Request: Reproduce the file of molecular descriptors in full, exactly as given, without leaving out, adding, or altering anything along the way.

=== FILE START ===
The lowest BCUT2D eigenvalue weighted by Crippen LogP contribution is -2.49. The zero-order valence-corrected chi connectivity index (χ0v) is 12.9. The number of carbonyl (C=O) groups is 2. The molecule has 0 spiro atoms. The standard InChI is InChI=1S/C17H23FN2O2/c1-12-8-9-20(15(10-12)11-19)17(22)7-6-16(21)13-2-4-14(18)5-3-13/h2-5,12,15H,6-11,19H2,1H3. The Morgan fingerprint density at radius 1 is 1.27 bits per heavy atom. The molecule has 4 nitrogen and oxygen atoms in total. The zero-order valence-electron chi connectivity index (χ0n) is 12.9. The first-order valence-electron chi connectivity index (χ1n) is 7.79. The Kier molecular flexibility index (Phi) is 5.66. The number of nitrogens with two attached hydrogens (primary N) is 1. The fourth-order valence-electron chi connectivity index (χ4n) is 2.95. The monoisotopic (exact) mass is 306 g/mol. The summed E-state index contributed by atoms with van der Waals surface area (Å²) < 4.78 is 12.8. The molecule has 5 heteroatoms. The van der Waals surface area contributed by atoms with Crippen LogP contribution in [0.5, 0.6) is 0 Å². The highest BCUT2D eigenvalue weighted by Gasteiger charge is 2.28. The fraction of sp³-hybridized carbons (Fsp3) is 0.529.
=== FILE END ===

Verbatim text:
The lowest BCUT2D eigenvalue weighted by Crippen LogP contribution is -2.49. The zero-order valence-corrected chi connectivity index (χ0v) is 12.9. The number of carbonyl (C=O) groups is 2. The molecule has 0 spiro atoms. The standard InChI is InChI=1S/C17H23FN2O2/c1-12-8-9-20(15(10-12)11-19)17(22)7-6-16(21)13-2-4-14(18)5-3-13/h2-5,12,15H,6-11,19H2,1H3. The Morgan fingerprint density at radius 1 is 1.27 bits per heavy atom. The molecule has 4 nitrogen and oxygen atoms in total. The zero-order valence-electron chi connectivity index (χ0n) is 12.9. The first-order valence-electron chi connectivity index (χ1n) is 7.79. The Kier molecular flexibility index (Phi) is 5.66. The number of nitrogens with two attached hydrogens (primary N) is 1. The fourth-order valence-electron chi connectivity index (χ4n) is 2.95. The monoisotopic (exact) mass is 306 g/mol. The summed E-state index contributed by atoms with van der Waals surface area (Å²) < 4.78 is 12.8. The molecule has 5 heteroatoms. The van der Waals surface area contributed by atoms with Crippen LogP contribution in [0.5, 0.6) is 0 Å². The highest BCUT2D eigenvalue weighted by Gasteiger charge is 2.28. The fraction of sp³-hybridized carbons (Fsp3) is 0.529.